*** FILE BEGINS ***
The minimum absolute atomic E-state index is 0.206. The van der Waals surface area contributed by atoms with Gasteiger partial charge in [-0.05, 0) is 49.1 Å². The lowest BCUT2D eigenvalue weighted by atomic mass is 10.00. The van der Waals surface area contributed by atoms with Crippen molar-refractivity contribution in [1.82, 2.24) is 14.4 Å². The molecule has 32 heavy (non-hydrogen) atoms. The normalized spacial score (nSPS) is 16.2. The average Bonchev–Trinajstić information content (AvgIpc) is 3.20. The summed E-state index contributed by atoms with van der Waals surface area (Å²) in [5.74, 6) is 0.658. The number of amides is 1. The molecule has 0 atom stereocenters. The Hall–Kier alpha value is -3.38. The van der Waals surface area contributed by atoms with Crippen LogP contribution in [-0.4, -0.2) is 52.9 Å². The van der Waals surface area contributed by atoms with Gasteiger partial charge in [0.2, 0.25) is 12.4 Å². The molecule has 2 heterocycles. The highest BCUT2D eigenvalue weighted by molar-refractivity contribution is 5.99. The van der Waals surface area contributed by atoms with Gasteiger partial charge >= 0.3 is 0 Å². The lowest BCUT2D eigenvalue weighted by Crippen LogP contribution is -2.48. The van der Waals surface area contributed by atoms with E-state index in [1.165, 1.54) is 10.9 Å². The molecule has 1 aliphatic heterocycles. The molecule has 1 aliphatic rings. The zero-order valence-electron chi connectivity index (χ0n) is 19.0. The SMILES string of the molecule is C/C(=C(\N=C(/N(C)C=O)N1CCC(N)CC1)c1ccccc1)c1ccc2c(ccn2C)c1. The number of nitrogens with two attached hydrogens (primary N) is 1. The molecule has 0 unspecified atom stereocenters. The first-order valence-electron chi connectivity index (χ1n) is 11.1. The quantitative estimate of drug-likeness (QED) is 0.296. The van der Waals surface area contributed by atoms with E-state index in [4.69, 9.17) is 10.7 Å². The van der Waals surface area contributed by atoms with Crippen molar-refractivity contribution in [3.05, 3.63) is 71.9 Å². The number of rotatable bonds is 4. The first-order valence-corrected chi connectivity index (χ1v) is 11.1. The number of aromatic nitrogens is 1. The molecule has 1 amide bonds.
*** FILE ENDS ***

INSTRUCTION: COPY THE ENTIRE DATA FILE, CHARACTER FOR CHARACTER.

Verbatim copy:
The minimum absolute atomic E-state index is 0.206. The van der Waals surface area contributed by atoms with Gasteiger partial charge in [-0.05, 0) is 49.1 Å². The lowest BCUT2D eigenvalue weighted by atomic mass is 10.00. The van der Waals surface area contributed by atoms with Crippen molar-refractivity contribution in [1.82, 2.24) is 14.4 Å². The molecule has 32 heavy (non-hydrogen) atoms. The normalized spacial score (nSPS) is 16.2. The average Bonchev–Trinajstić information content (AvgIpc) is 3.20. The summed E-state index contributed by atoms with van der Waals surface area (Å²) in [5.74, 6) is 0.658. The number of amides is 1. The molecule has 0 atom stereocenters. The Hall–Kier alpha value is -3.38. The van der Waals surface area contributed by atoms with Crippen LogP contribution in [-0.4, -0.2) is 52.9 Å². The van der Waals surface area contributed by atoms with Gasteiger partial charge in [0.2, 0.25) is 12.4 Å². The molecule has 2 heterocycles. The highest BCUT2D eigenvalue weighted by molar-refractivity contribution is 5.99. The van der Waals surface area contributed by atoms with Gasteiger partial charge >= 0.3 is 0 Å². The lowest BCUT2D eigenvalue weighted by Crippen LogP contribution is -2.48. The van der Waals surface area contributed by atoms with E-state index in [1.165, 1.54) is 10.9 Å². The molecule has 1 aliphatic heterocycles. The molecule has 1 aliphatic rings. The zero-order valence-electron chi connectivity index (χ0n) is 19.0. The SMILES string of the molecule is C/C(=C(\N=C(/N(C)C=O)N1CCC(N)CC1)c1ccccc1)c1ccc2c(ccn2C)c1. The number of nitrogens with two attached hydrogens (primary N) is 1. The molecule has 0 unspecified atom stereocenters. The first-order valence-electron chi connectivity index (χ1n) is 11.1. The quantitative estimate of drug-likeness (QED) is 0.296. The van der Waals surface area contributed by atoms with E-state index in [4.69, 9.17) is 10.7 Å². The van der Waals surface area contributed by atoms with Crippen molar-refractivity contribution in [3.05, 3.63) is 71.9 Å². The number of rotatable bonds is 4. The first-order valence-corrected chi connectivity index (χ1v) is 11.1. The number of aromatic nitrogens is 1. The molecule has 1 amide bonds.